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Mapping hydraulic biotopes using terrestrial laser scan data of water surface properties

Lookup NU author(s): Professor Andy Large


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For more than a decade, habitat mapping using biotopes (in-channel hydraulically-defined habitats) has underpinned aquatic conservation in the UK through (a) providing baseline information on system complexity and (b) allowing environmental and ecological change to be monitored and evaluated. The traditional method used is the subjective river habitat or corridor survey. This has recently been revised to include the floodplain via GeoRHS, but issues still exist concerning development of a national database clue to the labour intensive nature of the data collection, subjectivity issues between samplers, temporal changes, the fuzzy nature of perceived habitats and habitat boundaries. This paper takes an innovative approach to biotope definition using high resolution spatial data to define water surface roughness for two representative reaches of the River South Tyne, Cumbria, and the River Rede, Northumberland, UK. Data was collected using a terrestrial laser scanner (TLS) and hydraulic variability simply expressed through assigning a local standard deviation value to a set of adjacent water surface values. Statistical linkage of these data with biotope locations defined visually in the field allowed complete mapping of the surveyed reach defining habitat and biotope areas to the fine scale resolution of the TLS data. Despite issues of data loss due to absorption and transmission through the water, the reflected signal generated an extremely detailed and objective map of the water surface roughness, which may be compared with known biotope locations as defined by visual identification in the field. The TLS accuracy achieved in the present study is comparable with those obtained using hyperspectral imagery: with 84% of the pool/glide/marginal deadwater amalgamated biotope, 88% of riffles, 57% of runs and 50% of the amalgamated cascade/rapid biotope successfully plotted. It is clear from this exercise that biotope distribution is more complex than previously mapped using subjective techniques, and based upon the water surface roughness delimiters presented in this study, the amalgamation of pools with glides and marginal dead-waters, riffles with unbroken standing waves, and cascades with rapids, is proposed. Copyright (C) 2010 John Wiley & Sons, Ltd.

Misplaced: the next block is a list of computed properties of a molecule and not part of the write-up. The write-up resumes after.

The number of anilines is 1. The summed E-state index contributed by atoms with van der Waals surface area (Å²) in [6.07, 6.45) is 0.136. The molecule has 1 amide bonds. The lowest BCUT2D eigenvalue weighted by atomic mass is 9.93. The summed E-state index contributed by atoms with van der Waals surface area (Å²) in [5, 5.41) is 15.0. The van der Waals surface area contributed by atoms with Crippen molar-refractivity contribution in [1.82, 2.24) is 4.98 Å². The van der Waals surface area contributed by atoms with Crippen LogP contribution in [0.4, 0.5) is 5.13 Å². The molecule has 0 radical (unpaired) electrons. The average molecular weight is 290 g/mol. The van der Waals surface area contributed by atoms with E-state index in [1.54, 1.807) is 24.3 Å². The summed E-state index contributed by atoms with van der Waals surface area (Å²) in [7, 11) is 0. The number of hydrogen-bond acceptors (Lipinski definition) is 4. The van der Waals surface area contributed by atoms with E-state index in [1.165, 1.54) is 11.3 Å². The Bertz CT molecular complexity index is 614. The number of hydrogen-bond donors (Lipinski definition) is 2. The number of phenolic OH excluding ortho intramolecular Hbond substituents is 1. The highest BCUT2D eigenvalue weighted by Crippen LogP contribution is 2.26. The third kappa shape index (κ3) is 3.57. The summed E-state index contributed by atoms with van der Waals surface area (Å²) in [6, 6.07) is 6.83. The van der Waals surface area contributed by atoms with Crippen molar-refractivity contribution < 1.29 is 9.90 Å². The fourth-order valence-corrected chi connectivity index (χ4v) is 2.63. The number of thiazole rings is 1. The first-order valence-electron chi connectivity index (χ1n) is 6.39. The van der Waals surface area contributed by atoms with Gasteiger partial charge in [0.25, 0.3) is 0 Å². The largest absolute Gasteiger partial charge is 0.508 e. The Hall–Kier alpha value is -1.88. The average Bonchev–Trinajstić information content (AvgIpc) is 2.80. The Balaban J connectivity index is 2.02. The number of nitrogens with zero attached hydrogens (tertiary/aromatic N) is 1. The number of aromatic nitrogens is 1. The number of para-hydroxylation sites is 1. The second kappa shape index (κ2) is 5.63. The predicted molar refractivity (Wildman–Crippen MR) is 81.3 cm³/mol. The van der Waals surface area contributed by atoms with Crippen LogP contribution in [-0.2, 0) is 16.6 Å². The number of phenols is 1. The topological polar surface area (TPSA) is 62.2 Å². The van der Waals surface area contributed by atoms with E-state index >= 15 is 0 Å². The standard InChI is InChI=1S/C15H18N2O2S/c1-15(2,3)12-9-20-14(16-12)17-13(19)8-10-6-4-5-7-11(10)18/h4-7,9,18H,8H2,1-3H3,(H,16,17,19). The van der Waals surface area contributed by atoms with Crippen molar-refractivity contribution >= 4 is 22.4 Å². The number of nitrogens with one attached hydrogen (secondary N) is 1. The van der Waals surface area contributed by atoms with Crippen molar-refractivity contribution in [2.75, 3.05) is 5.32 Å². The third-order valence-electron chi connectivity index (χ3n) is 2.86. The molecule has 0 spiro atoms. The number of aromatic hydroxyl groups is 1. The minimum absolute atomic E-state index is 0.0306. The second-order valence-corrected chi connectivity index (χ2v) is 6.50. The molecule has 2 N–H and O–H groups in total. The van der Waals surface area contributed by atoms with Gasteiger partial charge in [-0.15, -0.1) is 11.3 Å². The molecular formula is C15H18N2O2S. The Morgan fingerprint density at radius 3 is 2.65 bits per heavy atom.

Publication metadata

Author(s): Milan DJ, Heritage GL, Large ARG, Entwistle NS

Publication type: Article

Publication status: Published

Journal: Earth Surface Processes and Landforms

Year: 2010

Volume: 35

Issue: 8

Pages: 918-931

Print publication date: 01/06/2010

ISSN (print): 0197-9337

ISSN (electronic): 1096-9837

Publisher: Wiley-Blackwell


DOI: 10.1002/esp.1948


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